Mark Hayward, former Wycombe estate agent, now managing director of the National Association of Estate Agents is urging homebuyers to sit tight until the killer virus is no longer a threat.

More than 80 per cent of the UK’s 25,000 estate agents are small businesses. Most have shut up shop for the time being although sales and lettings staff can usually be contacted through their website, email or phone.

The NAEA chief estimated that viewings slumped by 50 per cent during the first few days of the outbreak.

To get an idea of how far buyers and sellers in Bucks have responded to government guidelines to delay moving, we asked two local estate agents– one small independent, one medium sized - and a major housebuilder based in Beaconsfield how they’re handling the situation.

Nik Keegan and Lenny White are partners in Keegan White, a two-office estate agency with a branch in Wycombe and another in Hazlemere. This is their assessment:

“Our daily activities now are to manage existing sales as far as we can through to point of exchange of contracts.

“Online inquiries are still coming in through Zoopla. We’re list-building these so that as soon as restrictions are lifted we will have a bank of immediate viewings, though whether lenders return as quickly remains to be seen.

“We contemplated the talked about video tours and elected not to waste our time. This may sound a bit apathetic but prospective buyers will still want to visit the property before making a decision and even if they do want to go ahead, there are no surveyors about to visit the property to assess the mortgage application. Most solicitors are working remotely and doing the best they can but even standard conveyancing work is being delayed.”

The majority of determined buyers may still have other hurdles to clear, says the Wycombe estate agent. The choice of mortgages isn’t as healthy as it was. Many lenders drawing funds from overseas markets which are also in turmoil aren’t out to attract new business. The only exceptions are applicants who can afford to pay upwards of 40 per cent of the purchase price out of their own reserves, reducing the risk for the lender.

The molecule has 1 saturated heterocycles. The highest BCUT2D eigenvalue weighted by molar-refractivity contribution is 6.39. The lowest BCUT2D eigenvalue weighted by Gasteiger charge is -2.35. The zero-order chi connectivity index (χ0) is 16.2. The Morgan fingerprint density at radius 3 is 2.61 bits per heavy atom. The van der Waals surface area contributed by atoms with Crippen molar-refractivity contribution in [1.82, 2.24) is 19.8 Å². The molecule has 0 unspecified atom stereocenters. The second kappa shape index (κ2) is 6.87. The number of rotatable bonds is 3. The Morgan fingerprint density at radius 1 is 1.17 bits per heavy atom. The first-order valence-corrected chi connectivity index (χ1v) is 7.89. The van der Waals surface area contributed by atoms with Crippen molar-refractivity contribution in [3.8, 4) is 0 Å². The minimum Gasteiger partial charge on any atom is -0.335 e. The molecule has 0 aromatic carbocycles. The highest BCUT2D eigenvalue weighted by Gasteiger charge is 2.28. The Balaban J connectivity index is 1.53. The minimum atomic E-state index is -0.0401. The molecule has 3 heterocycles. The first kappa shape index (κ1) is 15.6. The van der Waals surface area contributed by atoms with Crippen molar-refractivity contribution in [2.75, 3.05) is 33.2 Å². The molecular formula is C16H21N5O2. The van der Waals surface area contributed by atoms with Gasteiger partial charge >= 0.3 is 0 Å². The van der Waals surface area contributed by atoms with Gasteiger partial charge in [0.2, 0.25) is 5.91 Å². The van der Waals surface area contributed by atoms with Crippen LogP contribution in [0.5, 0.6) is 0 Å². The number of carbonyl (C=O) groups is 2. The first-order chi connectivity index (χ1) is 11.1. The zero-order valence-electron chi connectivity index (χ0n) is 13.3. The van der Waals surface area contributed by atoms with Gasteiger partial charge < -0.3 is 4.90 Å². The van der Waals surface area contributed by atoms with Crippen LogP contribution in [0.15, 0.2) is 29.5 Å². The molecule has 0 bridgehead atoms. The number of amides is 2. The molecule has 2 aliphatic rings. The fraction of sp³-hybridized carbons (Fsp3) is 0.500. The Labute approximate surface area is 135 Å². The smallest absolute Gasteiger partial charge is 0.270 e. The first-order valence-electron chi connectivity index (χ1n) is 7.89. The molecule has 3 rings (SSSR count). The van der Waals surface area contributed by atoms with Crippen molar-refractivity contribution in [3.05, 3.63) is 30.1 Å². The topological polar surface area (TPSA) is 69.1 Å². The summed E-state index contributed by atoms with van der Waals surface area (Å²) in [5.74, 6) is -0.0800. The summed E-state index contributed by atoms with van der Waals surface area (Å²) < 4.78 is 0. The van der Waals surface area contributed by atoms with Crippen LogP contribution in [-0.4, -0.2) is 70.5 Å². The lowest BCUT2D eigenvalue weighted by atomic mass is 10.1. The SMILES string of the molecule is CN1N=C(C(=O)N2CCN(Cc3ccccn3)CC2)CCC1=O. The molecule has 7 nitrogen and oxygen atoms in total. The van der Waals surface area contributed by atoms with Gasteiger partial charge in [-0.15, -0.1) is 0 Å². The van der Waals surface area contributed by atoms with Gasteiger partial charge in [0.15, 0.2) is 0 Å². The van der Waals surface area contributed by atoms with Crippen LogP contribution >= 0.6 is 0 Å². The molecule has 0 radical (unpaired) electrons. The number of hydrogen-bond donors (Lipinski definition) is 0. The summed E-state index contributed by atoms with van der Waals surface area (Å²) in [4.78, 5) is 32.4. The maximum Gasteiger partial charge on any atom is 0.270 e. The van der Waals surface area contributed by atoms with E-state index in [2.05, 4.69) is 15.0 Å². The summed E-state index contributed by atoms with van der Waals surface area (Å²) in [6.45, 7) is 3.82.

Chris Moorhouse, head of the residential sales team at Savills in Beaconsfield, says government advice is clear. People should avoid moving house unless absolutely necessary. To arrive at a successful result, many buyers will need to change tactics.

The country house agent explains: “Where people are midway through a transaction but have not yet exchanged, they will need to ask for an extended completion date – the longer into the future the better.

“There should be flexibility built in to either complete earlier or later should the whole chain agree.

“If it is absolutely necessary to complete, there are two possibilities. Either try to delay completion or everyone completes but remains in their homes until an agreed date. This is sometimes a more complicated route to go down as there are potential insurance and possible lending issues but the advantage is that everyone knows where they stand and the transaction has completed.”

Inland Homes says all office-based staff are working from home and all sales centres have closed on current sites including Centre Square, the multi-million pound development on the west side of Wycombe’s town centre.

A spokesperson for the Beaconsfield-based developer said: “We are in close communication through phone and email with those buying to keep the process going as much as possible. Currently we’re offering a discounted £99 reservation fee across all sites.”

Solicitor Phil Hind, senior associate in the real estate department at Gerrards Cross law firm B P Collins urges buyers and sellers to read the small print.

“In cases where contracts have already been exchanged and there are no specific provisions dealing with the outbreak, government guidance strongly suggests all parties should agree a timeframe to extend a completion date.”

“There is currently no outright blanket extension. Both sides will still be obligated to complete on the agreed date unless they agree an extension.”

To hold water, the new date will need to be documented.

“There is an element of good faith needed by all parties to assist in these unprecedented times,” sums up the solicitor.